Pembrokeshire County Council has decided to sell Trecadwgan Farm by way of public auction.
The Council’s decision has been made in order to bring the sale process to a conclusion and give interested parties a fair and transparent opportunity to purchase Trecadwgan Farm.
The property was originally placed with a local agent for sale by way of public auction in July 2019 after the Council’s Cabinet resolved to sell the Farm on the open market to create a significant capital receipt.
However, it was withdrawn from public auction at the request of the community group known as ‘Save Trecadwgan Farm’ to give them an opportunity to prepare a business plan and seek finance in order to purchase the same on the open market.
Due to the interest shown in the Farm and the offers being made by interested parties, the Council decided that having withdrawn the property from public auction, to conduct the sale by way of private treaty.
Offers were made via the Council’s agent who undertook a standard sales process up to the set date whereby any party who made an offer were advised whether or not the offer made was the highest received.
As part of the process a local charitable foundation made the highest offer by the specified date to purchase the Property and accordingly the Council issued the draft documentation to their solicitors.
It is understood that the foundation had agreed to allow the local community group to use the Farm. Notwithstanding that the terms and conditions of the transaction were disclosed to all interested parties in the particulars of sale, the foundation would not accept the contract conditions and subsequently withdrew their offer.
Having taken the advice of its agent, the Council agreed that the parties who made unsuccessful offers should be contacted to confirm whether they were still interested and if so to confirm the value of their offer.
At this time a third party who had not been part of the original offer process made the highest offer which again was accepted by the Council subject to contract.
Although the third party was not a party approached by the Council’s agent, as the third party had not previously made a bid, the offer was accepted on the basis of the Council’s duty under section 123 of the Local Government Act 1972 to obtain the best consideration which can reasonably be obtained. It is understood that the third party also intended to allow the Community group to occupy the Farm although the terms and conditions are unknown to the Council.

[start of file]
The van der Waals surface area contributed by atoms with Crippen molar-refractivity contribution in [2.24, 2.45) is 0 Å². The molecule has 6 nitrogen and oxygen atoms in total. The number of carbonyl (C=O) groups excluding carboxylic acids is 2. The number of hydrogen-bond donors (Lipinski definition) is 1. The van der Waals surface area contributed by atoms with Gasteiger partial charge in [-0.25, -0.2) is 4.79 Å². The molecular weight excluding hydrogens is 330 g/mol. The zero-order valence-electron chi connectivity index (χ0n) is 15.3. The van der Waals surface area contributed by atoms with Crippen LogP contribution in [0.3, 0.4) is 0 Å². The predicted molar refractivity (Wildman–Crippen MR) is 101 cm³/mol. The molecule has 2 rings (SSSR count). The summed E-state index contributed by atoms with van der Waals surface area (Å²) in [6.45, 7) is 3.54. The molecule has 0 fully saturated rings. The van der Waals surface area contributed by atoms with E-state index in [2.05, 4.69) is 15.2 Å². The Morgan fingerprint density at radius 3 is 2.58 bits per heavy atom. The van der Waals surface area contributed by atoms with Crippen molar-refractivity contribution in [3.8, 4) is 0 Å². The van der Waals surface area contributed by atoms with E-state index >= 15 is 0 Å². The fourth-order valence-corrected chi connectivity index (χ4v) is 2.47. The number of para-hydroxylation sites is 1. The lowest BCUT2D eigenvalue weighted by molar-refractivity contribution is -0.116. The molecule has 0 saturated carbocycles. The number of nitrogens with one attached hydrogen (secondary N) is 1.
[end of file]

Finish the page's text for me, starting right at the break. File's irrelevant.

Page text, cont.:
However, the statutory duty and supporting case law relevant to the sale of property by local authorities indicates that the Council has a duty to give consideration to any offer made to the Council.
The Council has now received a number of further higher offers to purchase the Farm.
“Having originally taken the property out of the auction at the request of the Community Group, the Council has, due to the statutory provisions found itself in a difficult and time consuming sales process,” said Cllr Bob Kilmister, Cabinet Member for Finance.
“Therefore to ensure that the sale process can be brought to a conclusion and ensure that all interested parties are given a fair and transparent opportunity to purchase the Farm, the Council has decided to sell the Farm by way of a public auction.”
Cllr Kilmister went on to explain that it is sound practice that local authorities should dispose of surplus land wherever possible.
“Generally it is expected that land should be sold for the best consideration reasonably obtainable,” he said.
“However, it is recognised that there may be circumstances where an authority considers it appropriate to dispose of land at an undervalue. Authorities should clearly not divest themselves of valuable public assets unless they are satisfied that the circumstances warrant such action.
“The General Disposal Consent (Wales) 2003 which enables the sale at an undervalue gives local authorities autonomy to carry out their statutory duties and functions, and to fulfil such other objectives as they consider to be necessary or desirable. However, when disposing of land at an undervalue, authorities must remain aware of the need to fulfil their fiduciary duty in a way which is accountable to local people.
“The Council has not resolved to use the general consent in this matter on the basis that the Farm will create a substantial capital receipt which is essential given the severe financial pressures the Council is presently facing.”